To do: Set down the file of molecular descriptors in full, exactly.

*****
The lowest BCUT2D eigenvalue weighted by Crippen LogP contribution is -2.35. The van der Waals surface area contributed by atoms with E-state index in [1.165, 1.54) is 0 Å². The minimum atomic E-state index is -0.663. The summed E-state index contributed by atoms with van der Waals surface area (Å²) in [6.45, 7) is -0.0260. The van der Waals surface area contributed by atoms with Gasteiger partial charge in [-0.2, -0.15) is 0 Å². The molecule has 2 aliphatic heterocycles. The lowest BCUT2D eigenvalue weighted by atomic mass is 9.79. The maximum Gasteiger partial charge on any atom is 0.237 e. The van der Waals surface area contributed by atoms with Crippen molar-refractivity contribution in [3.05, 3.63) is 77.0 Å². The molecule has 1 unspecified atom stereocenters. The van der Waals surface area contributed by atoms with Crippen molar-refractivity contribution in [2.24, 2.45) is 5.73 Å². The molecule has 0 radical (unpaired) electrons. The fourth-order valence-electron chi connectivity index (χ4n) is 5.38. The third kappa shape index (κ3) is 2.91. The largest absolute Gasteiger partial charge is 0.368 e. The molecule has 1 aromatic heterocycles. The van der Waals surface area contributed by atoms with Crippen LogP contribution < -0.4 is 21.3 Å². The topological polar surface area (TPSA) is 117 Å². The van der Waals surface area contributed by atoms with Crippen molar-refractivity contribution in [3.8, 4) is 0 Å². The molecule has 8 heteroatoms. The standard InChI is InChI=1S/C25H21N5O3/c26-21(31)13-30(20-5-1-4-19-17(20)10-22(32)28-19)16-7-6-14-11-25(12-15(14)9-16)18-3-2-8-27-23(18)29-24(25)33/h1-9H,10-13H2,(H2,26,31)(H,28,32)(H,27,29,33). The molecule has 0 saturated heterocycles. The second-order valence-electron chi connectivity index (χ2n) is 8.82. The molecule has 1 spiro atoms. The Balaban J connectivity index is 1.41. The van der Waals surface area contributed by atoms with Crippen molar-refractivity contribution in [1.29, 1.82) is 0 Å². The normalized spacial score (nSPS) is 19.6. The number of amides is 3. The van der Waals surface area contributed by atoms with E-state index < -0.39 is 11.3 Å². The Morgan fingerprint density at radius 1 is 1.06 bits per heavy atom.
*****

The lowest BCUT2D eigenvalue weighted by Crippen LogP contribution is -2.35. The van der Waals surface area contributed by atoms with E-state index in [1.165, 1.54) is 0 Å². The minimum atomic E-state index is -0.663. The summed E-state index contributed by atoms with van der Waals surface area (Å²) in [6.45, 7) is -0.0260. The van der Waals surface area contributed by atoms with Gasteiger partial charge in [-0.2, -0.15) is 0 Å². The molecule has 2 aliphatic heterocycles. The lowest BCUT2D eigenvalue weighted by atomic mass is 9.79. The maximum Gasteiger partial charge on any atom is 0.237 e. The van der Waals surface area contributed by atoms with Crippen molar-refractivity contribution in [3.05, 3.63) is 77.0 Å². The molecule has 1 unspecified atom stereocenters. The van der Waals surface area contributed by atoms with Crippen molar-refractivity contribution in [2.24, 2.45) is 5.73 Å². The molecule has 0 radical (unpaired) electrons. The fourth-order valence-electron chi connectivity index (χ4n) is 5.38. The third kappa shape index (κ3) is 2.91. The largest absolute Gasteiger partial charge is 0.368 e. The molecule has 1 aromatic heterocycles. The van der Waals surface area contributed by atoms with Crippen LogP contribution < -0.4 is 21.3 Å². The topological polar surface area (TPSA) is 117 Å². The van der Waals surface area contributed by atoms with Crippen molar-refractivity contribution in [3.8, 4) is 0 Å². The molecule has 8 heteroatoms. The standard InChI is InChI=1S/C25H21N5O3/c26-21(31)13-30(20-5-1-4-19-17(20)10-22(32)28-19)16-7-6-14-11-25(12-15(14)9-16)18-3-2-8-27-23(18)29-24(25)33/h1-9H,10-13H2,(H2,26,31)(H,28,32)(H,27,29,33). The molecule has 0 saturated heterocycles. The second-order valence-electron chi connectivity index (χ2n) is 8.82. The molecule has 1 spiro atoms. The Balaban J connectivity index is 1.41. The van der Waals surface area contributed by atoms with Crippen molar-refractivity contribution in [1.29, 1.82) is 0 Å². The normalized spacial score (nSPS) is 19.6. The number of amides is 3. The van der Waals surface area contributed by atoms with E-state index < -0.39 is 11.3 Å². The Morgan fingerprint density at radius 1 is 1.06 bits per heavy atom.